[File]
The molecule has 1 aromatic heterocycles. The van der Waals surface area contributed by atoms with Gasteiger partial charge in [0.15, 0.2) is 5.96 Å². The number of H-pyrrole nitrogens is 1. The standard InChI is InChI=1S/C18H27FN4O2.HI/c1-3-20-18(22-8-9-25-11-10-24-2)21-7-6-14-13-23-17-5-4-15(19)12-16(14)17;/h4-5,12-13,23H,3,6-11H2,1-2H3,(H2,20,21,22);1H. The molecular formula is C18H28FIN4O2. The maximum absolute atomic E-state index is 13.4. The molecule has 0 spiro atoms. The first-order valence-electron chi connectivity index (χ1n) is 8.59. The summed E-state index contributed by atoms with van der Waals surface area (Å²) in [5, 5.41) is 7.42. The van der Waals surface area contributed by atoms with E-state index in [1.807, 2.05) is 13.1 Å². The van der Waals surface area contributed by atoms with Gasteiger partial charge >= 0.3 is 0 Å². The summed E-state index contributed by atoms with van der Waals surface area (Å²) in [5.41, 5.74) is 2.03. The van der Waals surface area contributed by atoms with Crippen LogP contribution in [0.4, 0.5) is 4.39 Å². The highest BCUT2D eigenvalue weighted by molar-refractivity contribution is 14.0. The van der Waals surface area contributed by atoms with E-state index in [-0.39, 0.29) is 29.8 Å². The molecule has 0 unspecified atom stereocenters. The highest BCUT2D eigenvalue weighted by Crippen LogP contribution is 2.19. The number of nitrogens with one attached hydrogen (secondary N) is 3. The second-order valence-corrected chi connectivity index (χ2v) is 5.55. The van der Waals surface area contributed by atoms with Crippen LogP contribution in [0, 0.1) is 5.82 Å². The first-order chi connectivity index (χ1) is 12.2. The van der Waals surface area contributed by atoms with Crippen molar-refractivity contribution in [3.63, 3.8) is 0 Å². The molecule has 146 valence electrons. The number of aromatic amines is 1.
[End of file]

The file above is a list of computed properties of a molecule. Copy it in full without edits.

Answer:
The molecule has 1 aromatic heterocycles. The van der Waals surface area contributed by atoms with Gasteiger partial charge in [0.15, 0.2) is 5.96 Å². The number of H-pyrrole nitrogens is 1. The standard InChI is InChI=1S/C18H27FN4O2.HI/c1-3-20-18(22-8-9-25-11-10-24-2)21-7-6-14-13-23-17-5-4-15(19)12-16(14)17;/h4-5,12-13,23H,3,6-11H2,1-2H3,(H2,20,21,22);1H. The molecular formula is C18H28FIN4O2. The maximum absolute atomic E-state index is 13.4. The molecule has 0 spiro atoms. The first-order valence-electron chi connectivity index (χ1n) is 8.59. The summed E-state index contributed by atoms with van der Waals surface area (Å²) in [5, 5.41) is 7.42. The van der Waals surface area contributed by atoms with E-state index in [1.807, 2.05) is 13.1 Å². The van der Waals surface area contributed by atoms with Gasteiger partial charge >= 0.3 is 0 Å². The summed E-state index contributed by atoms with van der Waals surface area (Å²) in [5.41, 5.74) is 2.03. The van der Waals surface area contributed by atoms with Crippen LogP contribution in [0.4, 0.5) is 4.39 Å². The highest BCUT2D eigenvalue weighted by molar-refractivity contribution is 14.0. The van der Waals surface area contributed by atoms with E-state index in [-0.39, 0.29) is 29.8 Å². The molecule has 0 unspecified atom stereocenters. The highest BCUT2D eigenvalue weighted by Crippen LogP contribution is 2.19. The number of nitrogens with one attached hydrogen (secondary N) is 3. The second-order valence-corrected chi connectivity index (χ2v) is 5.55. The van der Waals surface area contributed by atoms with Crippen LogP contribution in [0, 0.1) is 5.82 Å². The first-order chi connectivity index (χ1) is 12.2. The van der Waals surface area contributed by atoms with Crippen molar-refractivity contribution in [3.63, 3.8) is 0 Å². The molecule has 146 valence electrons. The number of aromatic amines is 1.